Click here to see a photo of the winners.

The 10 other Hauling Job of the Year entries included:

Moving

Berard completed the load-out and transfer of a 7,700-ton offshore supply vessel using 224 axle lines of Scheuerle and Goldhofer SPMTs, 8 PPUs, loading ramps, high-volume water pumps, and winch trucks.

Burkhalter removed 10 bridge spans from the old I-95 bridge over West River in New Haven, Conn. using a complex multi-stage plan.

Heavy Transport (Bragg) was tasked with moving a 100-plus-year-old California oak tree that was protected by state law but needed to be transported to allow for land development.

Mammoet Canada took the lead on a rapid 19-day project redeveloping a three-level highway, The Turcot Interchange, involving the removal of a redundant rail tunnel in a very high traffic area.

Nickel Bros. successfully completed a part land, part marine project that involved receiving the components of a new coal stacker reclaimer consisting of seven main pieces plus 91 components.

Transdata used a multimodal plan to deliver 14 transformers in the Amazon Oriental region that included daunting infrastructure challenges and transportation via barge on the Xingu River.

Trucking over 500,000 pounds

Barnhart transported three transformers – the heaviest at 585,100 pounds – from Maryland to Pennsylvania, overcoming challenges including 90-degree turns and major highway shutdowns.

Trucking 160,000 to 500,000 pounds

Precisions Specialized performed an international haul of a 169,800-pound boiler 2,360 miles from Nebraska to Ontario on a 13-axle transporter rigged with an eight-foot deck extension.

Trucking under 160,000 pounds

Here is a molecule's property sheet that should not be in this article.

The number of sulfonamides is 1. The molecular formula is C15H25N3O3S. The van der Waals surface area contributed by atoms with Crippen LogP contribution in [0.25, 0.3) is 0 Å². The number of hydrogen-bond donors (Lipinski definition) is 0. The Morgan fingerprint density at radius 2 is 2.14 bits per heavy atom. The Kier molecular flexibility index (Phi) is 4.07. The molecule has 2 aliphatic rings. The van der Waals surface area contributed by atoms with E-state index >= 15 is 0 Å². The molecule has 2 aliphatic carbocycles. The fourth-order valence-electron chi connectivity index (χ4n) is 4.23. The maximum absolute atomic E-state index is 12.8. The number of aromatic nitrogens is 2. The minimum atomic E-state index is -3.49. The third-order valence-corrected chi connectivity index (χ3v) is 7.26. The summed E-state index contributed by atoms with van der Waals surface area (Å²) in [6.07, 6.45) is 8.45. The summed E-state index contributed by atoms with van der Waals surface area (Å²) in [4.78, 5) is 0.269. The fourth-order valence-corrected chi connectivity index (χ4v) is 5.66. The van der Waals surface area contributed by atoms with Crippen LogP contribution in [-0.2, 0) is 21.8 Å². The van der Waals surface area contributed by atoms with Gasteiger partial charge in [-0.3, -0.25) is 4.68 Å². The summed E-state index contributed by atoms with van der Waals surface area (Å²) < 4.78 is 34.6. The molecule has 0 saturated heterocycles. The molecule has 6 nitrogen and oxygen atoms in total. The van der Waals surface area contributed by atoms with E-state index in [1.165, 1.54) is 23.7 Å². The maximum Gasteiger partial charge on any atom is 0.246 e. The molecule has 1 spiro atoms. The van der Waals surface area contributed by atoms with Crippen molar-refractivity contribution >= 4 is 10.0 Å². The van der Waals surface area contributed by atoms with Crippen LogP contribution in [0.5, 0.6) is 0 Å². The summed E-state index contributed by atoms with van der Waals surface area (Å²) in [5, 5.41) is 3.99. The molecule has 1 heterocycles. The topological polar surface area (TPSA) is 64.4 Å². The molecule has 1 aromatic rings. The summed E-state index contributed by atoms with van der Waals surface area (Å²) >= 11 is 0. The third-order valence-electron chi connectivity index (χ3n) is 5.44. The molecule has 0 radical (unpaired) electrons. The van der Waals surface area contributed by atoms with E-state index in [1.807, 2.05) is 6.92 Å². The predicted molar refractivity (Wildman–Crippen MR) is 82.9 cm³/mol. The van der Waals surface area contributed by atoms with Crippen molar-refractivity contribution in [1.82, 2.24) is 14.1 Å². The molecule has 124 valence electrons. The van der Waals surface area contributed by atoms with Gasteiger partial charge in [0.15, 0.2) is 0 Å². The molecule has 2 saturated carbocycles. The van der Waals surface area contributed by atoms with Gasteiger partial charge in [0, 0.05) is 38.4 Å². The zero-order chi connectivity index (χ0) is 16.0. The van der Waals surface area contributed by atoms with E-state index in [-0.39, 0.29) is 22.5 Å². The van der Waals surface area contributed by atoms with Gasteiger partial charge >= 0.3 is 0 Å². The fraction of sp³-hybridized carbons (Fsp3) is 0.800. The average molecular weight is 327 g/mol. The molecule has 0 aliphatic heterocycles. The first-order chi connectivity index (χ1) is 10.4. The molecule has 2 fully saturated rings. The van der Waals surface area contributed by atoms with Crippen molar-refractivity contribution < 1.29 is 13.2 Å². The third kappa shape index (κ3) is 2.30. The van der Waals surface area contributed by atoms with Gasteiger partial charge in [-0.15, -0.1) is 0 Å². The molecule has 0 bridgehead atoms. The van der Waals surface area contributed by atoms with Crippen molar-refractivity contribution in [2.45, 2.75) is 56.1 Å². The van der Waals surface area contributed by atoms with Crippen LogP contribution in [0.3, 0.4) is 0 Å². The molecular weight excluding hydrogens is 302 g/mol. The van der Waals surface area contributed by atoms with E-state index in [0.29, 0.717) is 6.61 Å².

Berard worked with the National WWII Museum to move a restored Patrol Torpedo boat from the museum to the Mississippi River. The trip, which included marine transport as well as navigation through the city streets of New Orleans, was donated entirely by Berard.

Tradelossa transported two 155,000-pound condensers in a 1,532-mile journey across Mexico from Guadalajara Jalisco to Sonora. 

The Specialized Carriers & Rigging Association (SC&RA) is an international trade association of more than 1,300 members from 46 nations. Members are involved in specialized transportation, machinery moving and erecting, industrial maintenance, millwrighting and crane and rigging operations, manufacturing and rental. SC&RA helps members run more efficient and safer businesses by monitoring and affecting pending legislation and regulatory policies at the state and national levels; researching and reporting on safety concerns and best business practices; and providing four yearly forums where these and other relevant member issues can be advanced.

For further information, contact:
Jillian Williams, Coordinator, Communications & Marketing
(703) 698-0291
jwilliams@scranet.org